Kat Calvin’s name will surely soon grace one of those ‘top 30 under 30’ lists. Starting companies, rallying female entrepreneurs, encouraging techies, being nerdy; taking names and prisoners – it’s all in a day’s work for her. On any given day, Kat can be found developing powerful and poised young women through her Michelle in Training (MiT) program. It’s a three-year course, inspired by First Lady Michelle Obama, which helps to build urban girls’ professional and life skills. From civic responsibility and educational curiosity, to personal branding and cultural awareness, the program’s entire curriculum is focused on creating the next generation of female powerhouses.
When she’s not promoting girl power, Kat is connecting and inspiring the black tech community through a website called Blerdology. Along with her partner, Amanda Spann, Kat launched Blerdology to connect black nerds or “blerds” with each other and with companies looking for fresh, tech talent. The girls even recently teamed up with other organizations to host a Hackathon at SXSW called #blackhack Hollywood.
How she manages to squeeze anything else into her day is beyond me but her Twitter account proves she’s pretty good at multitasking. (Follow her at @AGinDC.) She’s also great at accommodating interviews and hopped on the phone with me to chat about Blerdology.
SH: Can you tell me more about blerdology? What’s a blerd anyway?
KC: A blerd is a black nerd so Blerdology is literally the science of black nerds. Basically, we’re about supporting and engaging the black tech community – everything from having "black hacks" to build apps and web platforms, to connecting blerds with startups or nonprofits that work in the black community…We will be building more things in the future like a forum for blerds. We’re planning more special events this summer to help connect blerds with each other for work purposes, with corporations that are looking to hire, and we’ll be doing a lot of work concerning the issue of blacks in STEM fields.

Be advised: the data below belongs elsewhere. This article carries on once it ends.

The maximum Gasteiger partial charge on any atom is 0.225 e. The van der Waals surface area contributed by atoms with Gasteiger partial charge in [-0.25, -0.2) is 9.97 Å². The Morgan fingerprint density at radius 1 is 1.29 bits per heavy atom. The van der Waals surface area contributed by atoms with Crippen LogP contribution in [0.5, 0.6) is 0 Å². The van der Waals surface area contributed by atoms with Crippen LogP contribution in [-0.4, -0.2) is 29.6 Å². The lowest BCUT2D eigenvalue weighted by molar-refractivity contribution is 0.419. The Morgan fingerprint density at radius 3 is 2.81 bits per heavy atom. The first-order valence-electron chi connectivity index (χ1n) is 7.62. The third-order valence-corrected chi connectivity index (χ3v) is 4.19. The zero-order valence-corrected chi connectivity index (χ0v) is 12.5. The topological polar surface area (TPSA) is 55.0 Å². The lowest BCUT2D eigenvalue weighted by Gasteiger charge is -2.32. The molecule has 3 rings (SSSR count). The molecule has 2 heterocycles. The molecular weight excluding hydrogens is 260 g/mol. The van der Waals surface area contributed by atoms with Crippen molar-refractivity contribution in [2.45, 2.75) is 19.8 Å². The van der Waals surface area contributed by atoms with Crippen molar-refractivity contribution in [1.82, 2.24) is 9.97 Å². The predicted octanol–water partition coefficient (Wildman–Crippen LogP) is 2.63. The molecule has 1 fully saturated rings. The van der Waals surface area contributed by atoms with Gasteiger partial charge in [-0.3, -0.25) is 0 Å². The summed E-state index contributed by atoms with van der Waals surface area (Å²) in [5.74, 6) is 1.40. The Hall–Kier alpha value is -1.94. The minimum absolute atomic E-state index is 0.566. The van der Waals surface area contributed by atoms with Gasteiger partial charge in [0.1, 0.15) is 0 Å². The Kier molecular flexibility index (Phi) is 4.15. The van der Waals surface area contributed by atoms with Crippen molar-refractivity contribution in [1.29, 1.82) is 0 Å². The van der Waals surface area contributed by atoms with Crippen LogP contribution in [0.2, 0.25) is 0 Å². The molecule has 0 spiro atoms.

SH: What’s the one thing you’d tell blerds to go out and do right now?
KC: Besides go to our website? (Laughs) I would say get on Twitter. A lot of times blerds feel isolated because we’re often the only black person at a conference or the only person in our office space or whatever. Twitter is basically home of the blerds and I would say get on there and start engaging with people and you’ll find an amazing community. I talk to the blerds on Twitter more than I talk to anybody else which might be bad but I love Twitter. I’m on it all day.
SH: Were you always interested in doing stuff online and in tech, or is this something that happened later in life?
KC: I have this conversation all the time. For me, as I think it is for most of my generation, and definitely the ones coming after, tech has just become something that’s part of everything we do. No one ever said anything about coding to me when I was younger, it didn’t even occur to me to think about how the things on my computer showed up – they just did...Today, everything we do is online or on our smartphones and I think that the idea of whether you ‘are’ or ‘are not’ in tech is very quickly becoming archaic… it’s a mandatory thing now. Everyone’s in tech. Like it or not, we’re all in tech.
The next part of our chat turned to computers and video games and Kat confessed to not being much of a gamer. However, she assured me that buying a video game system and getting into it was on her to-do list. (As if she doesn’t have enough on her plate already!)
What we never said – but it became clear from our conversation – is that through technology, young people have an increased ability to connect, share, and learn. They have the tools to start their own projects, advance their own ideas, and change the way we look at the world. Now, more than ever, young people have a real opportunity to make a difference. And, as I reflect on the time I spent with Kat, it’s clear that some have already accepted the challenge…